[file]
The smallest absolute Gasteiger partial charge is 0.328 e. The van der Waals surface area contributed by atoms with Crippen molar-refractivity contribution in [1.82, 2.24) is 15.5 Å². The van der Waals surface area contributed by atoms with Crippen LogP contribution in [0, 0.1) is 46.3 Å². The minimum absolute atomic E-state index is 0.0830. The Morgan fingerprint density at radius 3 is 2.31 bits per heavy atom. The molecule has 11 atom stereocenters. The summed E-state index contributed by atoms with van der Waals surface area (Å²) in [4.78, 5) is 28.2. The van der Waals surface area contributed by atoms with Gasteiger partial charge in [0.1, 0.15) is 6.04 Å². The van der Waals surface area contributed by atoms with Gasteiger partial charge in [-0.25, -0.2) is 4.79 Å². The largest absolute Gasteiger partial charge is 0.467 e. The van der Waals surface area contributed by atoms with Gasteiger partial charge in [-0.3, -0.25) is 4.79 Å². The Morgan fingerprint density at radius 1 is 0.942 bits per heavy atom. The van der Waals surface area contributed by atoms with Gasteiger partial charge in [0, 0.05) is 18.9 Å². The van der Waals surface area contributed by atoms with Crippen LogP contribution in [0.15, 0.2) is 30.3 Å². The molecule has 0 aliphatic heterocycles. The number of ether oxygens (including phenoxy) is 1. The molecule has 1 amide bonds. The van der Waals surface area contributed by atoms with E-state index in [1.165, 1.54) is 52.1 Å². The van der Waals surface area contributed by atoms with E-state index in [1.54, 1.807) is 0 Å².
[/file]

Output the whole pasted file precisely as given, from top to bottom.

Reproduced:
The smallest absolute Gasteiger partial charge is 0.328 e. The van der Waals surface area contributed by atoms with Crippen molar-refractivity contribution in [1.82, 2.24) is 15.5 Å². The van der Waals surface area contributed by atoms with Crippen LogP contribution in [0, 0.1) is 46.3 Å². The minimum absolute atomic E-state index is 0.0830. The Morgan fingerprint density at radius 3 is 2.31 bits per heavy atom. The molecule has 11 atom stereocenters. The summed E-state index contributed by atoms with van der Waals surface area (Å²) in [4.78, 5) is 28.2. The van der Waals surface area contributed by atoms with Gasteiger partial charge in [0.1, 0.15) is 6.04 Å². The van der Waals surface area contributed by atoms with Gasteiger partial charge in [-0.25, -0.2) is 4.79 Å². The largest absolute Gasteiger partial charge is 0.467 e. The van der Waals surface area contributed by atoms with Gasteiger partial charge in [-0.3, -0.25) is 4.79 Å². The Morgan fingerprint density at radius 1 is 0.942 bits per heavy atom. The van der Waals surface area contributed by atoms with Gasteiger partial charge in [0, 0.05) is 18.9 Å². The van der Waals surface area contributed by atoms with Crippen LogP contribution in [0.15, 0.2) is 30.3 Å². The molecule has 0 aliphatic heterocycles. The number of ether oxygens (including phenoxy) is 1. The molecule has 1 amide bonds. The van der Waals surface area contributed by atoms with E-state index in [1.165, 1.54) is 52.1 Å². The van der Waals surface area contributed by atoms with E-state index in [1.54, 1.807) is 0 Å².